Colin Chapman: Why Do We Want to Think People Are Different?
9:00 AM, Saturday 30 Jun 2018 (1 hour 30 minutes)
Université du Québec à Montréal - DS-R510
Various branches of science keep trying to define how humans and non-human primates (hereafter primates) differ, so as to call humans unique. But are we so different? Here I contrast some of the basic behaviors of humans and primates to evaluate claims of differences. I will look at disparities in terms of aggression, social complexity, territoriality, empathy, and cognitive abilities. We will consider why humans have the desire to be unique and what this desire leads to.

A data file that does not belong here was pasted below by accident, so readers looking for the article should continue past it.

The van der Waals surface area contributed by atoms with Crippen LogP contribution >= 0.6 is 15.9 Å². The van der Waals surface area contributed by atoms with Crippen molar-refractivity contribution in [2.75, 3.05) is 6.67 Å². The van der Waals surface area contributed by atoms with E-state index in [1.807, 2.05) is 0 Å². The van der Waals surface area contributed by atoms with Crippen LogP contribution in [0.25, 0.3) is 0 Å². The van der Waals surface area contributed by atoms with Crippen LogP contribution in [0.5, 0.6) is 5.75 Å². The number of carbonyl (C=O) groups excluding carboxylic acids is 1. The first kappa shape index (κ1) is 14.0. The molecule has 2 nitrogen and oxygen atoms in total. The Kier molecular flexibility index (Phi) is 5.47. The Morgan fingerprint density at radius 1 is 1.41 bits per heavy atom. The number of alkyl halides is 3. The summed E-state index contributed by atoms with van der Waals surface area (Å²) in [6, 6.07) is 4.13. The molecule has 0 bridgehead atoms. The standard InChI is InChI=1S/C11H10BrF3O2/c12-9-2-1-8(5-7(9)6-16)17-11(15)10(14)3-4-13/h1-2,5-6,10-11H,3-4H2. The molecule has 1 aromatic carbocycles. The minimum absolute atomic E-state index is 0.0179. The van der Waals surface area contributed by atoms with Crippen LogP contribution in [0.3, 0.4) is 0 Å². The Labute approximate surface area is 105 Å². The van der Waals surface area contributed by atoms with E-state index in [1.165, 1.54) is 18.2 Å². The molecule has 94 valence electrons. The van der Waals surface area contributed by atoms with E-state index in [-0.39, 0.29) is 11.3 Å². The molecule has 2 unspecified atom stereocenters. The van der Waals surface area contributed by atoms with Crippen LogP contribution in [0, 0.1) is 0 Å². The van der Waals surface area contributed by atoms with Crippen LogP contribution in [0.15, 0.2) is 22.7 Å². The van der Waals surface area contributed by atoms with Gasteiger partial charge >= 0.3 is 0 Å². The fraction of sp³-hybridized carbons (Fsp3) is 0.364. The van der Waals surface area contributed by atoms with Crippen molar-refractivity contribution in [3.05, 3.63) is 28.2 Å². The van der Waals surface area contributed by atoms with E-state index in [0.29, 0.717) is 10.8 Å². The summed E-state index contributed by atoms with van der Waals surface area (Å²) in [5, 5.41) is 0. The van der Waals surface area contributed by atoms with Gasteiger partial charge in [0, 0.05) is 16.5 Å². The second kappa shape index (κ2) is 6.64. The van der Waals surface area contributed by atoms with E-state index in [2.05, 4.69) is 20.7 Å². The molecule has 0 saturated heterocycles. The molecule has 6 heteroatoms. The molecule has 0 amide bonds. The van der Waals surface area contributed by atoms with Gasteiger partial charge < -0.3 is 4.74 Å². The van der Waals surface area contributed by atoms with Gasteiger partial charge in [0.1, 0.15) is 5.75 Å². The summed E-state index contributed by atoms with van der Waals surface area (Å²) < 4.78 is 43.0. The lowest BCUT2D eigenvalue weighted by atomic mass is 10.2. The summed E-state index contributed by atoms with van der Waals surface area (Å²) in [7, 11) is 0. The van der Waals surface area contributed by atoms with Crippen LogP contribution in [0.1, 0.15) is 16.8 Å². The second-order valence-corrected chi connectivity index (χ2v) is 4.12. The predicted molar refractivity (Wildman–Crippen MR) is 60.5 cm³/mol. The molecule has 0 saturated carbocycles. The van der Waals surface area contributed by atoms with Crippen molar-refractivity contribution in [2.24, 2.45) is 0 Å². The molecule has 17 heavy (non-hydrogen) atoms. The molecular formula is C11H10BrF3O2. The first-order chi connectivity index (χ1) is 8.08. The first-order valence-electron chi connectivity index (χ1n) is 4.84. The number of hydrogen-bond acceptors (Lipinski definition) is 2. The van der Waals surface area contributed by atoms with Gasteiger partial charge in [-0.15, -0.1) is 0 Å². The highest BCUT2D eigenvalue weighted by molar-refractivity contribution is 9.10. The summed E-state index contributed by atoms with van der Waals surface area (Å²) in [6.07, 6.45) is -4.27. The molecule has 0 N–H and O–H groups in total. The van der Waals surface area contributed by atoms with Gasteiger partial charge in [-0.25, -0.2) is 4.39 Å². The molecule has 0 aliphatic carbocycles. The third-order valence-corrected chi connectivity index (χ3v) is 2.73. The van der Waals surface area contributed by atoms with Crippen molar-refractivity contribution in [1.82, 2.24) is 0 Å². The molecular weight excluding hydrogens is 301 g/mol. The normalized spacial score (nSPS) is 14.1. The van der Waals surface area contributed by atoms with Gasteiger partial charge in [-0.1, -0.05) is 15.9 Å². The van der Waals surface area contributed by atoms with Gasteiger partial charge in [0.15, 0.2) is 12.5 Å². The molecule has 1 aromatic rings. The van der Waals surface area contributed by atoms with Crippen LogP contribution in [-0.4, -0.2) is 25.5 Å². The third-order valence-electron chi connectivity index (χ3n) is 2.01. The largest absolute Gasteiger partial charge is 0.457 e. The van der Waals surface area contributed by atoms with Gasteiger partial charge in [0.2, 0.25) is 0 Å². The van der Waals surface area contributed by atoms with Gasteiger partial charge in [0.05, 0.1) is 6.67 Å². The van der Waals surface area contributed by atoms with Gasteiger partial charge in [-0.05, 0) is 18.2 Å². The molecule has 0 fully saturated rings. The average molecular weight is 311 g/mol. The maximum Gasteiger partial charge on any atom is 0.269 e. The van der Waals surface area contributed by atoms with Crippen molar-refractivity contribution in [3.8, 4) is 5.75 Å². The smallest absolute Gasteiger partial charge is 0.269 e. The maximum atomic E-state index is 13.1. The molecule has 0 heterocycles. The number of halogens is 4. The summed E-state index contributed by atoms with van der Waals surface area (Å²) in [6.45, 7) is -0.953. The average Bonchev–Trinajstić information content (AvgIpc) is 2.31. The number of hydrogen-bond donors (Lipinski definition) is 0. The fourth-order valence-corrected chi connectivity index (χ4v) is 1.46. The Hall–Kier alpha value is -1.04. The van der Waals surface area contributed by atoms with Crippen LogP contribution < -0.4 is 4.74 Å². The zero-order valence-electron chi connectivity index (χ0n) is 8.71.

Chapman, C. A., Twinomugisha, D., Teichroeb, J. A., Valenta, K., Sengupta, R., Sarkar, D., & Rothman, J. M. (2016). How do primates survive among humans? Mechanisms employed by vervet monkeys at Lake Nabugabo, Uganda. In Ethnoprimatology (pp. 77-94). Springer, Cham.
MacLean, E. L., Herrmann, E., Suchindran, S., & Hare, B. (2017). Individual differences in cooperative communicative skills are more similar between dogs and humans than chimpanzees. Animal Behaviour, 126, 41-51
Fuentes, A. (2018). How Humans and Apes Are Different, and Why It Matters. Journal of Anthropological Research, 74(2), 151-167